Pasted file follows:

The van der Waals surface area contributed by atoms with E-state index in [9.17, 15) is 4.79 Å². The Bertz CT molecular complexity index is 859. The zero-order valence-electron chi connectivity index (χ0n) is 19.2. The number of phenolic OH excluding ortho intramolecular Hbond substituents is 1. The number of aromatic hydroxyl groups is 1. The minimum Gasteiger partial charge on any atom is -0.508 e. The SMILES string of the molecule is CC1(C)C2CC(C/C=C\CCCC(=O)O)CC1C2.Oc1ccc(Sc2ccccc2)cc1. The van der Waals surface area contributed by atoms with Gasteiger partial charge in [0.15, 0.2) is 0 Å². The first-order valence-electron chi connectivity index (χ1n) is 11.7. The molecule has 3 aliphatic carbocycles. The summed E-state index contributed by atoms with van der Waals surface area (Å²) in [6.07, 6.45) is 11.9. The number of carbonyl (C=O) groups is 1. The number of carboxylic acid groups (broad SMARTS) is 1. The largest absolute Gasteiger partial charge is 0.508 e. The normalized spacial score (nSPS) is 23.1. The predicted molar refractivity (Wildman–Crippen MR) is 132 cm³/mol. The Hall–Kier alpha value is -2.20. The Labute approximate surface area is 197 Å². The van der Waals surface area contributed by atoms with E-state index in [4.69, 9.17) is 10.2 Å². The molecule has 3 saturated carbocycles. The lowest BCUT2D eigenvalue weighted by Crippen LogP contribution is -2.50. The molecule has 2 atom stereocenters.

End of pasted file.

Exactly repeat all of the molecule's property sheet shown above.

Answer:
The van der Waals surface area contributed by atoms with E-state index in [9.17, 15) is 4.79 Å². The Bertz CT molecular complexity index is 859. The zero-order valence-electron chi connectivity index (χ0n) is 19.2. The number of phenolic OH excluding ortho intramolecular Hbond substituents is 1. The number of aromatic hydroxyl groups is 1. The minimum Gasteiger partial charge on any atom is -0.508 e. The SMILES string of the molecule is CC1(C)C2CC(C/C=C\CCCC(=O)O)CC1C2.Oc1ccc(Sc2ccccc2)cc1. The van der Waals surface area contributed by atoms with Gasteiger partial charge in [0.15, 0.2) is 0 Å². The first-order valence-electron chi connectivity index (χ1n) is 11.7. The molecule has 3 aliphatic carbocycles. The summed E-state index contributed by atoms with van der Waals surface area (Å²) in [6.07, 6.45) is 11.9. The number of carbonyl (C=O) groups is 1. The number of carboxylic acid groups (broad SMARTS) is 1. The largest absolute Gasteiger partial charge is 0.508 e. The normalized spacial score (nSPS) is 23.1. The predicted molar refractivity (Wildman–Crippen MR) is 132 cm³/mol. The Hall–Kier alpha value is -2.20. The Labute approximate surface area is 197 Å². The van der Waals surface area contributed by atoms with E-state index in [4.69, 9.17) is 10.2 Å². The molecule has 3 saturated carbocycles. The lowest BCUT2D eigenvalue weighted by Crippen LogP contribution is -2.50. The molecule has 2 atom stereocenters.